WorldSprinter Alex Quiñónez is assassinated amid wave of violence in Ecuador

Sprinter Alex Quiñónez is assassinated amid wave of violence in Ecuador

Alex Quiñónez, one of the best track athletes in the world, was shot dead on Friday night in the streets of the Colinas de la Florida neighborhood in Guayaquil (Ecuador), where he lived. The police are investigating the still confused circumstances of what happened, in which a friend of the athlete also died. Ecuador is under curfew for the rise in crime and the coastal region of Guayas, whose capital is the port city of Guayaquil, is one of those with the most violent deaths. According to witnesses cited by the newspaper The Universe, several men wearing clothes similar to those of the National Police arrived at the scene and shot at two people, one of them Quiñónez.

Quiñónez, 32, a light sprinter (1.76 meters, 65 kilos) with a great ability to maintain speed, was a bronze medalist in the 200 meters at the 2019 Doha World Cup, the year he was also Pan-American distance champion in Lima and in which he achieved, in the Diamond League of Lausanne, his best mark in the distance, 19.87s. He was part of the Fútbol Club Barcelona athletics team and regularly participated in the Spanish club championships.

Born in Esmeraldas, also on the coast, north of Guayaquil, Quiñónez left athletics for a while after becoming an Olympic finalist in London 2012 (he finished seventh). He returned to discipline and intense work in 2017, coached by Cuban coach Nelson Gutiérrez based in Quito, also coach of Colombian four-hundred-meter athlete Anthony Zambrano, who gave him the goal of improving his output, strengthening his muscles and lowering 19, 80s to try for a medal at the Tokyo Olympics which, in the end, he could not participate.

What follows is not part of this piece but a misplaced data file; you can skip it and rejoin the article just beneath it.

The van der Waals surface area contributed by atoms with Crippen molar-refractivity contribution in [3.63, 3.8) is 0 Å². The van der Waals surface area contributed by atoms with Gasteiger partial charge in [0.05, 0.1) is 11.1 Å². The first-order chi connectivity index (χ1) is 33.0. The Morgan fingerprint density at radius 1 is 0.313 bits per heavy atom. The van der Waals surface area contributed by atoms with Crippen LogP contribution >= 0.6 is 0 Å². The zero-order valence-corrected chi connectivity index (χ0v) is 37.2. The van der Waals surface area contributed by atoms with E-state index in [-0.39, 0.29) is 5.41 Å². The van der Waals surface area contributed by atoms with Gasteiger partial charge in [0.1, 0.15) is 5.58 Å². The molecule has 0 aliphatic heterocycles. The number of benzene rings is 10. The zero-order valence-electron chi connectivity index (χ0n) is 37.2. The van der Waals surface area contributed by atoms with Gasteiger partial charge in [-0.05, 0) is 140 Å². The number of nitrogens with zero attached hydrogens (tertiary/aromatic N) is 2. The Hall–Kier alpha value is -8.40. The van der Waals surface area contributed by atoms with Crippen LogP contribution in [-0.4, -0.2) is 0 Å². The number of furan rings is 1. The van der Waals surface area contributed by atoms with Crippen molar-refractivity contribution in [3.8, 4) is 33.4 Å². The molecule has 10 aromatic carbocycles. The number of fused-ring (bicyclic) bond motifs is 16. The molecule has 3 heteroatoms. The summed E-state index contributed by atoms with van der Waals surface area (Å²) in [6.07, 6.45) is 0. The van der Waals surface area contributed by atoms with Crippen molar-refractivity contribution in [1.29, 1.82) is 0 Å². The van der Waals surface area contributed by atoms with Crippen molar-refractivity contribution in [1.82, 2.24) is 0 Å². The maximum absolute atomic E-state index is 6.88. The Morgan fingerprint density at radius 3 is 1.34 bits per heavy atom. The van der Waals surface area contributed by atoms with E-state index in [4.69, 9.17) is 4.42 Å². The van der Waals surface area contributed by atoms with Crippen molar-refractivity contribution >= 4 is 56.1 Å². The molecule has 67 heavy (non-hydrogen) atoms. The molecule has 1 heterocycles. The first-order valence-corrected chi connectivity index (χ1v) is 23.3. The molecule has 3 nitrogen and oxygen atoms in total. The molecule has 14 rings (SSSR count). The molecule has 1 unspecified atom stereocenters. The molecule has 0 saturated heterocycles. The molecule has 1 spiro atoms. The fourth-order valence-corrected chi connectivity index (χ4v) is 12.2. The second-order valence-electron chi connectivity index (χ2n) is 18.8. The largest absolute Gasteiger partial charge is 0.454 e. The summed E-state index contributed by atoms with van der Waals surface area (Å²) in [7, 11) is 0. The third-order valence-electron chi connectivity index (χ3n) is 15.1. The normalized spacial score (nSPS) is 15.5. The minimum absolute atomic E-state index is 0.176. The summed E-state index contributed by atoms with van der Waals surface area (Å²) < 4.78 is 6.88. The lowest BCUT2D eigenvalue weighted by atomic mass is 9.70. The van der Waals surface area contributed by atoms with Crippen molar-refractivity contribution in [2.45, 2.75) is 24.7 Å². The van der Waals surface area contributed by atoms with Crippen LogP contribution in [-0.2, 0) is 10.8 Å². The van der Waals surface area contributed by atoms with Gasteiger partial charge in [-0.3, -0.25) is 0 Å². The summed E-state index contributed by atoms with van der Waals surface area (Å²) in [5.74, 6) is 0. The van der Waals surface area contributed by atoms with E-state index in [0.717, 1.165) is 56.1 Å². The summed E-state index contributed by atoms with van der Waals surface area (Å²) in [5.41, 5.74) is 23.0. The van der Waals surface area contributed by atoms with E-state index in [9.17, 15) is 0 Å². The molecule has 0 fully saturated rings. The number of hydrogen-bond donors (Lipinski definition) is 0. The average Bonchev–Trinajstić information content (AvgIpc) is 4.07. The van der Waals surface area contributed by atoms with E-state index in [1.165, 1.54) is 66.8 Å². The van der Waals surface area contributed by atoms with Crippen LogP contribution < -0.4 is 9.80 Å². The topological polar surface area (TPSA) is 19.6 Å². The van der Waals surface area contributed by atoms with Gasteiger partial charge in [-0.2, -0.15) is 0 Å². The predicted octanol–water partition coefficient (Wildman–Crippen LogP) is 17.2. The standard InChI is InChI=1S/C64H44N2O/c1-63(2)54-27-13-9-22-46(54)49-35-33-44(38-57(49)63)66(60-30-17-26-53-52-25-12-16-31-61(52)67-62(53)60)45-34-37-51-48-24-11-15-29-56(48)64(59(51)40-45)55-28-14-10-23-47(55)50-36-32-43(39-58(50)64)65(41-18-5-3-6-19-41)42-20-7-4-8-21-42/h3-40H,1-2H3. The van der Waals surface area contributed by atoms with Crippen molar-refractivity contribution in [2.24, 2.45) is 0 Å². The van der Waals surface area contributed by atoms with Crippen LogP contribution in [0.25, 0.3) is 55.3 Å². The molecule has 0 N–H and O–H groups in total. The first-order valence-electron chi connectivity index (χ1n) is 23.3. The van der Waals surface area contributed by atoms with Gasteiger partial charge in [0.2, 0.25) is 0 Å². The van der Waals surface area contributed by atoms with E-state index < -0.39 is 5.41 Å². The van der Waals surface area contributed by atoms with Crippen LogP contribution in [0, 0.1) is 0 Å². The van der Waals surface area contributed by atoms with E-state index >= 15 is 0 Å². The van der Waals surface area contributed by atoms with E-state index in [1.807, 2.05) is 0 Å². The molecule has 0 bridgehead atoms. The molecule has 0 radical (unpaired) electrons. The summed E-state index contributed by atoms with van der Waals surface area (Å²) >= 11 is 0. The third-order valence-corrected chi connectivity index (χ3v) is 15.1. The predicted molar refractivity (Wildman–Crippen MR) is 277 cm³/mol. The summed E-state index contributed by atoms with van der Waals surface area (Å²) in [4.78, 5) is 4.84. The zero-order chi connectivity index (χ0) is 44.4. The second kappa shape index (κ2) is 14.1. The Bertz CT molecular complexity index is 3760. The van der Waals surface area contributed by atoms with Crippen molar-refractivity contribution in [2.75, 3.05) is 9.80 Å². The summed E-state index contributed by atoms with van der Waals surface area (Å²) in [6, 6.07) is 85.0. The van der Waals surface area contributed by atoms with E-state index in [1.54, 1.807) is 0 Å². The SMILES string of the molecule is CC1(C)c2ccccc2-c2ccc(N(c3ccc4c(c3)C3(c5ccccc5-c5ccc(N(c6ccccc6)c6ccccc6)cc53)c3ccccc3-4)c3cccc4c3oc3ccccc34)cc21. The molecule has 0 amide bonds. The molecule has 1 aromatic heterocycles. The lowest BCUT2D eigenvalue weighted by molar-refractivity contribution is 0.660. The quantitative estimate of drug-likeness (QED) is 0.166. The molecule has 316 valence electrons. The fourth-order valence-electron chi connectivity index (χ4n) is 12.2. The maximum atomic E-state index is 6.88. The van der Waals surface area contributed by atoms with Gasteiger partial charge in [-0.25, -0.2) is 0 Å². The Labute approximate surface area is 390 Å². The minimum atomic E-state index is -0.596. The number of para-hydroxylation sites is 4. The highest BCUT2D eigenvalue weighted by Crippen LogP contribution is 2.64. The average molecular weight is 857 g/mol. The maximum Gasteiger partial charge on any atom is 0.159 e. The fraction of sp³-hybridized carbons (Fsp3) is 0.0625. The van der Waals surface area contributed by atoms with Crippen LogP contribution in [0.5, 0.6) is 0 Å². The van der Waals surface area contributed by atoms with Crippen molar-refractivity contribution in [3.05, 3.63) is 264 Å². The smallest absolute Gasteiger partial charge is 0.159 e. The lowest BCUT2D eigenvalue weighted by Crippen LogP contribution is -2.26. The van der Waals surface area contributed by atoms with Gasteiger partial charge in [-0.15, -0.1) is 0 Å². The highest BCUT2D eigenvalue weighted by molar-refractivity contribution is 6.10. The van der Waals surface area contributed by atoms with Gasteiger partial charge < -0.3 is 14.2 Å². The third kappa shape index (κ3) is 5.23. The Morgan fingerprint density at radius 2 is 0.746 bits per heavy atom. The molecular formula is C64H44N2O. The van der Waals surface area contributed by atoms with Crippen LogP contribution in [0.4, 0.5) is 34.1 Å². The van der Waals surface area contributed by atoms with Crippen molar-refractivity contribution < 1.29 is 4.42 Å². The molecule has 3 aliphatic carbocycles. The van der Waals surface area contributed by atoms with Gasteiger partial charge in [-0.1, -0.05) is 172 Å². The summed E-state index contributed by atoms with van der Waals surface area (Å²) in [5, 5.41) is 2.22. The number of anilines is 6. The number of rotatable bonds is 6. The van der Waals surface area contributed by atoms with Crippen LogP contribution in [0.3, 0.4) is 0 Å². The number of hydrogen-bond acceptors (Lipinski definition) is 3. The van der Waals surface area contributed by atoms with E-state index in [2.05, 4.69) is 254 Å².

“These are God’s ordeals, we must accept them”, was his resignation comment in the Olympic Village in the Japanese capital when, at the beginning of the competition, his representative, the Spaniard Alberto Suárez, informed Quiñónez that the Court of Arbitration for Sport (TAS ) denied a provisional suspension of the one-year sanction imposed on him weeks earlier by the International Athletics Federation for failing to properly notify his whereabouts to out-of-competition anti-doping controls in May. The error was assumed by his representative, who was in charge of informing about the notifications, which earned the athlete a reduction to one year of the foreseen penalty of two, but not a full pardon.

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